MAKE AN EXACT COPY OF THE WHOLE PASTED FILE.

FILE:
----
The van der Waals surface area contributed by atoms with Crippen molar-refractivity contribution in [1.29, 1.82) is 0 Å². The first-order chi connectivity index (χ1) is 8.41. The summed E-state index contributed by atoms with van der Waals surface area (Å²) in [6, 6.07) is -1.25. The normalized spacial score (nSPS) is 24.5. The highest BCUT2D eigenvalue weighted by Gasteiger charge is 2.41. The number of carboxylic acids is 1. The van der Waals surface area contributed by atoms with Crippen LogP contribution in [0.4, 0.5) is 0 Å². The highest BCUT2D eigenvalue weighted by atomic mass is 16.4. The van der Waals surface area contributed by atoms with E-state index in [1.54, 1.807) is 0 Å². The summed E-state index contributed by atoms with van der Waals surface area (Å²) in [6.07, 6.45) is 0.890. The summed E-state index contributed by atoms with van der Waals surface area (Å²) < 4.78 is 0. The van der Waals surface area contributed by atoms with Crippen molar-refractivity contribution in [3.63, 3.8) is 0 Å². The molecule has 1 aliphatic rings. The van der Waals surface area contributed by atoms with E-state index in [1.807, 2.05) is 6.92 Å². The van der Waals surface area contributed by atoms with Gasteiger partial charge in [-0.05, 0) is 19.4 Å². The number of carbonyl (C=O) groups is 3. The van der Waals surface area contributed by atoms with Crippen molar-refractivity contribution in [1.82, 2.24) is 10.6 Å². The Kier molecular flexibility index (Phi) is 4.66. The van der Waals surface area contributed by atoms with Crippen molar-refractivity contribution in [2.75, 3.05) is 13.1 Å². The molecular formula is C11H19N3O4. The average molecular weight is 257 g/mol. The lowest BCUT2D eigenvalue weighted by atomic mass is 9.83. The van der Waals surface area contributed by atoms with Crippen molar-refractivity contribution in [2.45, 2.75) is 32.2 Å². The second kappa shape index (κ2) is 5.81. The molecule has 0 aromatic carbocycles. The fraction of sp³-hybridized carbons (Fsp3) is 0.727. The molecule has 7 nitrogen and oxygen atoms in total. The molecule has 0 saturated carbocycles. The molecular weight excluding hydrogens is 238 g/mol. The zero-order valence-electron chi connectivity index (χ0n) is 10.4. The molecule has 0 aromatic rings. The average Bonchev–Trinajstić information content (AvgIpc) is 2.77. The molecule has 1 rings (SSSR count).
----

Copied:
The van der Waals surface area contributed by atoms with Crippen molar-refractivity contribution in [1.29, 1.82) is 0 Å². The first-order chi connectivity index (χ1) is 8.41. The summed E-state index contributed by atoms with van der Waals surface area (Å²) in [6, 6.07) is -1.25. The normalized spacial score (nSPS) is 24.5. The highest BCUT2D eigenvalue weighted by Gasteiger charge is 2.41. The number of carboxylic acids is 1. The van der Waals surface area contributed by atoms with Crippen LogP contribution in [0.4, 0.5) is 0 Å². The highest BCUT2D eigenvalue weighted by atomic mass is 16.4. The van der Waals surface area contributed by atoms with E-state index in [1.54, 1.807) is 0 Å². The summed E-state index contributed by atoms with van der Waals surface area (Å²) in [6.07, 6.45) is 0.890. The summed E-state index contributed by atoms with van der Waals surface area (Å²) < 4.78 is 0. The van der Waals surface area contributed by atoms with Crippen molar-refractivity contribution in [3.63, 3.8) is 0 Å². The molecule has 1 aliphatic rings. The van der Waals surface area contributed by atoms with E-state index in [1.807, 2.05) is 6.92 Å². The van der Waals surface area contributed by atoms with Gasteiger partial charge in [-0.05, 0) is 19.4 Å². The number of carbonyl (C=O) groups is 3. The van der Waals surface area contributed by atoms with Crippen molar-refractivity contribution in [1.82, 2.24) is 10.6 Å². The Kier molecular flexibility index (Phi) is 4.66. The van der Waals surface area contributed by atoms with Crippen molar-refractivity contribution in [2.75, 3.05) is 13.1 Å². The molecular formula is C11H19N3O4. The average molecular weight is 257 g/mol. The lowest BCUT2D eigenvalue weighted by atomic mass is 9.83. The van der Waals surface area contributed by atoms with Crippen molar-refractivity contribution in [2.45, 2.75) is 32.2 Å². The second kappa shape index (κ2) is 5.81. The molecule has 0 aromatic carbocycles. The fraction of sp³-hybridized carbons (Fsp3) is 0.727. The molecule has 7 nitrogen and oxygen atoms in total. The molecule has 0 saturated carbocycles. The molecular weight excluding hydrogens is 238 g/mol. The zero-order valence-electron chi connectivity index (χ0n) is 10.4. The molecule has 0 aromatic rings. The average Bonchev–Trinajstić information content (AvgIpc) is 2.77. The molecule has 1 rings (SSSR count).